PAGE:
For me the FireTV stick was the most user friendly. Works plug and play just like Roku. They don't yet support Peacock, so if you want that, you can either install it through the side door, or you could try Chromecast which many seem to have success with (I haven't tried it). FireTV has the most support that I've found and haven't had to reset my router once. Just unplug Roku, plug in FireTV and you have the same basic concept for channels and apps like Roku, only without the constant buffering or having to know anything about your router settings, the channels that are used or what your neighbors are using. I prefer the programmers to take all of that into account and have it work when I plug it in... and continue to work. It let's me worry about what I want to watch instead of how to figure out how to watch it.
If you are losing wifi on your phone as well, it might not be the cable provider. It could however be the wifi device (either part of or a separate unit from the main modem (for lack of better word)). A lot of times the cable company will give you a modem and then a separate router that connects to the modem and allows for wifi throughout the home. The wifi (router) the cable company has is pretty basic. If you have a large home or a lot of devices, it can give you problems. I dumped the cable router (kept the main modem) and hooked up a TP-Link Archer A9. That did me fine until I integrated all of my switches phones, computers, lights, music, etc. and ended up with well over 20 devices. At that point, I just spent the money for a TP Link "mesh" network that allows for like 100 devices with full home coverage. I plug one directly into the router, and then one on the far side of the house (just plugged into the wall) and one upstairs (just plugged into the wall). I also have Echos pretty much everywhere so I just talk to my house and it does everything for me. I can even tell TP Link to turn on the guest network when we have visitors. No settings or anything. Just "Alexa, tell TP Link to turn on the guest network." and Boom! it does it. :-)
But Roku... oh no... log into your router, check the settings, update this, modify that, make sure you're not on a channel your neighbors are on, oh the fun you can have with a router. But it is all inconsequential and not needed. Technology should work when you plug it in. It is why you buy a finished product instead of all the pieces and put it together yourself. If you sell me a coffee maker, I shouldn't have to figure out how reroute the wiring after taking it out of the box.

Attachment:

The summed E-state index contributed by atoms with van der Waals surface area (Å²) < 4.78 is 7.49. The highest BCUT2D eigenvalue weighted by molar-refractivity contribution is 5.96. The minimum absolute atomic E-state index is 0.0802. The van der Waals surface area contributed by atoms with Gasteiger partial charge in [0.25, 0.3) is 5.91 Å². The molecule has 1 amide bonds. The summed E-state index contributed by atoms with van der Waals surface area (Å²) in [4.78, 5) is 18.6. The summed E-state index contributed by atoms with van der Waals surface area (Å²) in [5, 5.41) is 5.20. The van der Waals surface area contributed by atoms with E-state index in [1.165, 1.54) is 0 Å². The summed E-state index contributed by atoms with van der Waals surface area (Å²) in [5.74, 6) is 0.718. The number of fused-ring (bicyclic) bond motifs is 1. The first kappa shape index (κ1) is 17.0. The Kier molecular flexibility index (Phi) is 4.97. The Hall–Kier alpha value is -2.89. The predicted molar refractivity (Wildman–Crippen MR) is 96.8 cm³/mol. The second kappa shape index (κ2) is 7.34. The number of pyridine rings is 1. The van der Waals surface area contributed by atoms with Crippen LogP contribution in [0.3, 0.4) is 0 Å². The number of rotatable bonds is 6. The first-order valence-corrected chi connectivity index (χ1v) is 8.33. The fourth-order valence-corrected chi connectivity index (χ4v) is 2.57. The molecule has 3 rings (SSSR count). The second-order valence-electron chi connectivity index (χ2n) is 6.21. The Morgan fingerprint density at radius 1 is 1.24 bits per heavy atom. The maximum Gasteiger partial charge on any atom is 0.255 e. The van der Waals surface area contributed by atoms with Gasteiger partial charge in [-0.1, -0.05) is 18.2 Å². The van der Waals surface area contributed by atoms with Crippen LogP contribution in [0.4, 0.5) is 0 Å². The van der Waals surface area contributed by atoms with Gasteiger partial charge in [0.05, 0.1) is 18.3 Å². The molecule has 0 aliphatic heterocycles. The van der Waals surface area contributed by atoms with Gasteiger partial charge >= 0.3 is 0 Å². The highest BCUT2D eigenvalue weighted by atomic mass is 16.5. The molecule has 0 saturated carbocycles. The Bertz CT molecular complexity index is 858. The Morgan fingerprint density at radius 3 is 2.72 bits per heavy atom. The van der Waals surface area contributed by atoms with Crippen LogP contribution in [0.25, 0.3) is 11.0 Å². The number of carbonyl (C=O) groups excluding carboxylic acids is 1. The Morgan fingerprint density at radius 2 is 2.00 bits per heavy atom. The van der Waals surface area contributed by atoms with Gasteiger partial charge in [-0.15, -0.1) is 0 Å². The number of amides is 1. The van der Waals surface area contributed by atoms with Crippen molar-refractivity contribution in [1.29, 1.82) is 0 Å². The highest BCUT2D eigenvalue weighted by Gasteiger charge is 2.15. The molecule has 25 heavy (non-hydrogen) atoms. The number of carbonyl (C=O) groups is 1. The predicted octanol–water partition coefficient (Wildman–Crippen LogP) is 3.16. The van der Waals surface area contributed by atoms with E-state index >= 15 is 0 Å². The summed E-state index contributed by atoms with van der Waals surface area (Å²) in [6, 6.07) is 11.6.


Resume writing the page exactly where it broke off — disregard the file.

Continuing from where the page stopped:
If it is just Roku, I'd say switch hardware (Chromecast/FireTV), but if it is multiple things on your network, either have the cable company come out and check the router (they can't really tell that on their end... they can only check that the modem is pulling a signal... not that the router is functioning properly for wifi), or buy a router and just hook it up in place of the one the cable company gave you. Technology is simple and easy if it is programmed correctly.
I have the small Roku box (about 3 inches x 1 1/2 inches), it was disconnecting from the internet every 30 - 45 minutes and driving me crazy. I tried all the 'remedies' that helped some people, but not me. I picked up the small Roku box once, and noticed that it was very hot. I thought that maybe this 'overheating' was the cause for the constant 'disconnecting' from the internet. I put some ice cubes in a plastic baggie, and placed it on top of the Roku box, and it has NOT disconnected ever since (about 3 days now). Hopefully this is the fix. Hope it helps you guys. It's definitely an easy fix, and worth a shot. Try it.
Same problem here. Several fairly new Roku devices in the house. Suddenly none will connect to my Linksys router. All other wi-fi devices doing fine. Roku will connect to iPhone hotspot though. Maybe an issue with a soft or firmware update?
Ice on the box. That's actually kind of funny. I wonder if they'll start selling them in the frozen section of Best Buy, with some dry ice?
If you can still bring it back, and pick up a Firestick or Chromecast, you'll probably save money on plastic bags and ice in the long run. But if it works, it is something current Roku owners would certainly appreciate I'm sure! I have a couple of spare Roku's laying around. Anyone want to buy them? I'll throw in a plastic bag.
Same here, my Roku was working fine until last week, now stopped connecting due to poor wireless and no internet connection, it's less than 4m away from the router and my android phone shows 3 out of 4 bars on the same wifi when held next to the Roku
Thanks for reaching out, @FS57.
It sounds like your Roku device may be having trouble connecting to your home network. Please follow the steps here to get up and streaming: What should I do if I cannot connect to my home ... - Roku
We also recommend rebooting both your wireless router and your Roku device.
Please try doing this and see if it helps with what you're experiencing.
Sometimes when I try to go to a streaming service I get a green screen with snow and some random pixels not green. I can hear the program sound clearly however, so I must be connected. Is this what this thread is about?